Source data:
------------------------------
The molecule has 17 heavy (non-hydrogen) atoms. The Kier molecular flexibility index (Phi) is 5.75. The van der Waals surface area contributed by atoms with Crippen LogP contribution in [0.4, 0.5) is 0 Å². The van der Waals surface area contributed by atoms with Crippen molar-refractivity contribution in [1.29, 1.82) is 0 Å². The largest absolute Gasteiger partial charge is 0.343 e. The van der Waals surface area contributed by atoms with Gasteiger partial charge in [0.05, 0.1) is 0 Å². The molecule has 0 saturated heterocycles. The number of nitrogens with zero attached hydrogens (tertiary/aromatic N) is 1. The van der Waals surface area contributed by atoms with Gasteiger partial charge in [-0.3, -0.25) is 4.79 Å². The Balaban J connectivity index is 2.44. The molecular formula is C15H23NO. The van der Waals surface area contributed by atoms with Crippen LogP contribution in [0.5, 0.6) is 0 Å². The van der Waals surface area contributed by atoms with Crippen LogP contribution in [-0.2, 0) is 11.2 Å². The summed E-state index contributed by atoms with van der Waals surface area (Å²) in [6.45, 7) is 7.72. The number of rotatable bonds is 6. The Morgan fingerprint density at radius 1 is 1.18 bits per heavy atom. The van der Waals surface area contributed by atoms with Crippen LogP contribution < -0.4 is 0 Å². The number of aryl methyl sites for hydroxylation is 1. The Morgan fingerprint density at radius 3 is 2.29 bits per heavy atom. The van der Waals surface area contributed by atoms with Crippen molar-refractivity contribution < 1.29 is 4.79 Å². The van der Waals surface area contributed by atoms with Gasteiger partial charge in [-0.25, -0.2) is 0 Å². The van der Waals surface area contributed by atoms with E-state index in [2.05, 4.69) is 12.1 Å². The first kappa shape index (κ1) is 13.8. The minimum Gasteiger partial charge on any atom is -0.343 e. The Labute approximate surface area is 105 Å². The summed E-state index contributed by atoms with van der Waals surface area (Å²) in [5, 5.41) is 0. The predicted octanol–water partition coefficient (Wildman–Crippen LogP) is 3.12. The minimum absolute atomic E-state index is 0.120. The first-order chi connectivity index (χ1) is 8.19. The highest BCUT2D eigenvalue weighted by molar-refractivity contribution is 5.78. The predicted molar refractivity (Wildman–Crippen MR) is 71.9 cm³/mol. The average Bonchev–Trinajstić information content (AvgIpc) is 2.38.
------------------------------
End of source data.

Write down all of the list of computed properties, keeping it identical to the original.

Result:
The molecule has 17 heavy (non-hydrogen) atoms. The Kier molecular flexibility index (Phi) is 5.75. The van der Waals surface area contributed by atoms with Crippen LogP contribution in [0.4, 0.5) is 0 Å². The van der Waals surface area contributed by atoms with Crippen molar-refractivity contribution in [1.29, 1.82) is 0 Å². The largest absolute Gasteiger partial charge is 0.343 e. The van der Waals surface area contributed by atoms with Gasteiger partial charge in [0.05, 0.1) is 0 Å². The molecule has 0 saturated heterocycles. The number of nitrogens with zero attached hydrogens (tertiary/aromatic N) is 1. The van der Waals surface area contributed by atoms with Gasteiger partial charge in [-0.3, -0.25) is 4.79 Å². The Balaban J connectivity index is 2.44. The molecular formula is C15H23NO. The van der Waals surface area contributed by atoms with Crippen LogP contribution in [0.5, 0.6) is 0 Å². The van der Waals surface area contributed by atoms with Crippen LogP contribution in [-0.2, 0) is 11.2 Å². The summed E-state index contributed by atoms with van der Waals surface area (Å²) in [6.45, 7) is 7.72. The number of rotatable bonds is 6. The Morgan fingerprint density at radius 1 is 1.18 bits per heavy atom. The van der Waals surface area contributed by atoms with Crippen LogP contribution < -0.4 is 0 Å². The number of aryl methyl sites for hydroxylation is 1. The Morgan fingerprint density at radius 3 is 2.29 bits per heavy atom. The van der Waals surface area contributed by atoms with Crippen molar-refractivity contribution < 1.29 is 4.79 Å². The van der Waals surface area contributed by atoms with Gasteiger partial charge in [-0.25, -0.2) is 0 Å². The van der Waals surface area contributed by atoms with E-state index in [2.05, 4.69) is 12.1 Å². The first kappa shape index (κ1) is 13.8. The minimum Gasteiger partial charge on any atom is -0.343 e. The Labute approximate surface area is 105 Å². The summed E-state index contributed by atoms with van der Waals surface area (Å²) in [5, 5.41) is 0. The predicted octanol–water partition coefficient (Wildman–Crippen LogP) is 3.12. The minimum absolute atomic E-state index is 0.120. The first-order chi connectivity index (χ1) is 8.19. The highest BCUT2D eigenvalue weighted by molar-refractivity contribution is 5.78. The predicted molar refractivity (Wildman–Crippen MR) is 71.9 cm³/mol. The average Bonchev–Trinajstić information content (AvgIpc) is 2.38.